We took her to the doctor who blew us off and gave us a prescription for some medicated ointment, assuring us that the medicated ointement would clear it up and we'd have no more to worry about.  

The ointment very likely had steroids in it, which totally makes me cringe no matter what any doctor tells me.  It worked, but then the rash kept coming back.

Having done research on food I knew that the root cause probably hadn't been dealt with yet, so I took her to an allergist.  She had a skin test which came up negative for any wheat reactions.

Long story short... after taking her off of wheat 3 different times we became totally convinced that she was definitely reacting to wheat.  I realized later that her bowel movements (which I had thought to be normal) were actually much too messy, the result having come from her bowels being inflamed by the reaction to wheat.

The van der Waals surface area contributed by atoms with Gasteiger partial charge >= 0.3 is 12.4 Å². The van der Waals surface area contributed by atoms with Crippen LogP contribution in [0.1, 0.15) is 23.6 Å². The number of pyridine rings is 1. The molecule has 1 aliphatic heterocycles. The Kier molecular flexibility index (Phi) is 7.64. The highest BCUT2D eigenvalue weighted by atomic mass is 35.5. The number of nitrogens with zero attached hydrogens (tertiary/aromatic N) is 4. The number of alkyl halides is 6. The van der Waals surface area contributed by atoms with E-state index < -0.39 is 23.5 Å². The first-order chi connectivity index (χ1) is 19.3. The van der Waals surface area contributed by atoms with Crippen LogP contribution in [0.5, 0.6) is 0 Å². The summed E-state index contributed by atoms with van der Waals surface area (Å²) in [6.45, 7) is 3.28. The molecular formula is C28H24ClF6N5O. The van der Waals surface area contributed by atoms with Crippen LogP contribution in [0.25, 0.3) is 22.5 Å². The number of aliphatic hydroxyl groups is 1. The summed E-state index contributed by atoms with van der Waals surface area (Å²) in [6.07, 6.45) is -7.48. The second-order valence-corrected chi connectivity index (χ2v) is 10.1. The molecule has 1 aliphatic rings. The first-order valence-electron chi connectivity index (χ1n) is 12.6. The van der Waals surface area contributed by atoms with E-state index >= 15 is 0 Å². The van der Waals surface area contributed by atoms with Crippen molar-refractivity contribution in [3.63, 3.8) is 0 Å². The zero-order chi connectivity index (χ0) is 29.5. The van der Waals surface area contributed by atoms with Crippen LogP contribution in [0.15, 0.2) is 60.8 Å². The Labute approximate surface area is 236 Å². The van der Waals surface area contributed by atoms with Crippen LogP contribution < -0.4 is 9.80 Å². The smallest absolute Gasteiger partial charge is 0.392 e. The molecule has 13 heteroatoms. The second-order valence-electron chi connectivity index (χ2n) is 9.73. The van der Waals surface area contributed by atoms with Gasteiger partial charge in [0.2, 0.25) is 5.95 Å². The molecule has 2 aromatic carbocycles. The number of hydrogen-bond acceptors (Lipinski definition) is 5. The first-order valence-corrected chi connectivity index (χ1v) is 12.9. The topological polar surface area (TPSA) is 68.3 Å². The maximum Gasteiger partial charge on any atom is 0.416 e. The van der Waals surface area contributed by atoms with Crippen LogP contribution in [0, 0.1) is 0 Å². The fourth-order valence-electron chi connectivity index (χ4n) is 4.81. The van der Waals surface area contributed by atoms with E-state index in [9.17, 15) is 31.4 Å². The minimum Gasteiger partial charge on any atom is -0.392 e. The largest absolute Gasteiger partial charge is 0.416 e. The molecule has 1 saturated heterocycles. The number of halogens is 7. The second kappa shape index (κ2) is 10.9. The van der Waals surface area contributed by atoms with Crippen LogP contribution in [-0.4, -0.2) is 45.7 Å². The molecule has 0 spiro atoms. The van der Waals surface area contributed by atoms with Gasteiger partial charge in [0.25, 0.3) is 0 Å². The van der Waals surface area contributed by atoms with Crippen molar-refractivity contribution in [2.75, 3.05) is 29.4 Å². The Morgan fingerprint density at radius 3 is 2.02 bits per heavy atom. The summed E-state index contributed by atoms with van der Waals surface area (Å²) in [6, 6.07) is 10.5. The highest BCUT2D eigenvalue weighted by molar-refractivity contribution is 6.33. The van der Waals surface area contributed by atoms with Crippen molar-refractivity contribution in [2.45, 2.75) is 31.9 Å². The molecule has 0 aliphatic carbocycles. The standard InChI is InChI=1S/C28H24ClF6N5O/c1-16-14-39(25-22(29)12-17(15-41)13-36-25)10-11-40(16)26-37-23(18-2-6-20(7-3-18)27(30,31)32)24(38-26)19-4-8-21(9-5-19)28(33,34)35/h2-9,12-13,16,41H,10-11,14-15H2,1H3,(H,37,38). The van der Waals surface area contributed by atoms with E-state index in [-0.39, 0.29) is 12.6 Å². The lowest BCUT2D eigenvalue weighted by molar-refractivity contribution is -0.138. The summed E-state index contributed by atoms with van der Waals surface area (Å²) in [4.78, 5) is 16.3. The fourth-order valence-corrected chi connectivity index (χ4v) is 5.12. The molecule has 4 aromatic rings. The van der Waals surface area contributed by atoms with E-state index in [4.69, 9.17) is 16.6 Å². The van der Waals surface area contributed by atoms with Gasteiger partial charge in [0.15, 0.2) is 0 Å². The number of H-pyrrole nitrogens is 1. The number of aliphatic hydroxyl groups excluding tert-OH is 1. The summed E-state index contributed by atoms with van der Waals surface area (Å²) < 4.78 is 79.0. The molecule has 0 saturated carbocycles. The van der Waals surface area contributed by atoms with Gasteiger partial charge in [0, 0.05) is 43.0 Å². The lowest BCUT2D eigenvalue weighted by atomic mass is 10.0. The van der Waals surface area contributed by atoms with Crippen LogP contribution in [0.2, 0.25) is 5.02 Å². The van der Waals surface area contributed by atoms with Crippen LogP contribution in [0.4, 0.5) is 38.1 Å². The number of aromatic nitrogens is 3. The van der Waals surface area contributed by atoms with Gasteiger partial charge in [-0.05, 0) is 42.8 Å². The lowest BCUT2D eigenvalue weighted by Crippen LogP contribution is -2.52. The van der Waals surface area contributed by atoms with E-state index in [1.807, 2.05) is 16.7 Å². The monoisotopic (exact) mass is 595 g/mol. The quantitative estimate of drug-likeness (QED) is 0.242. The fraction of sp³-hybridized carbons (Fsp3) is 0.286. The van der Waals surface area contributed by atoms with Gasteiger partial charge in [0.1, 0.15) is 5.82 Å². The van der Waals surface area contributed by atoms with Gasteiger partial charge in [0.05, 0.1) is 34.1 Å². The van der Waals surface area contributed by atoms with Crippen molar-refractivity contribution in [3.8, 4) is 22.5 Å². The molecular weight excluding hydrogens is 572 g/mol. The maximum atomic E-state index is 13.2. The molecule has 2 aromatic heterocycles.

The final piece of the puzzle was her moods.  She had always been a very happy child but now was frequently fussy.  When taken off of wheat she must have felt better because her moods showed a noticeable improvement.

I believe that many children out there, and adults too, are suffering from an intolerance and don't even know it.  If a persons bowel movements are regularly messy then there is something not right going on inside.

Back to wheat.  So where is the help you ask?  Great question!

A friend of mine who knew of my daughter's condition emailed me about a type of wheat called Einkorn.  I checked it out further in the comments section of a Nourished Kitchen post.  There many people posted that even though they were gluten sensitive they were able to eat Einkorn wheat.

Einkorn berries- courtesy of Nourished Kitchen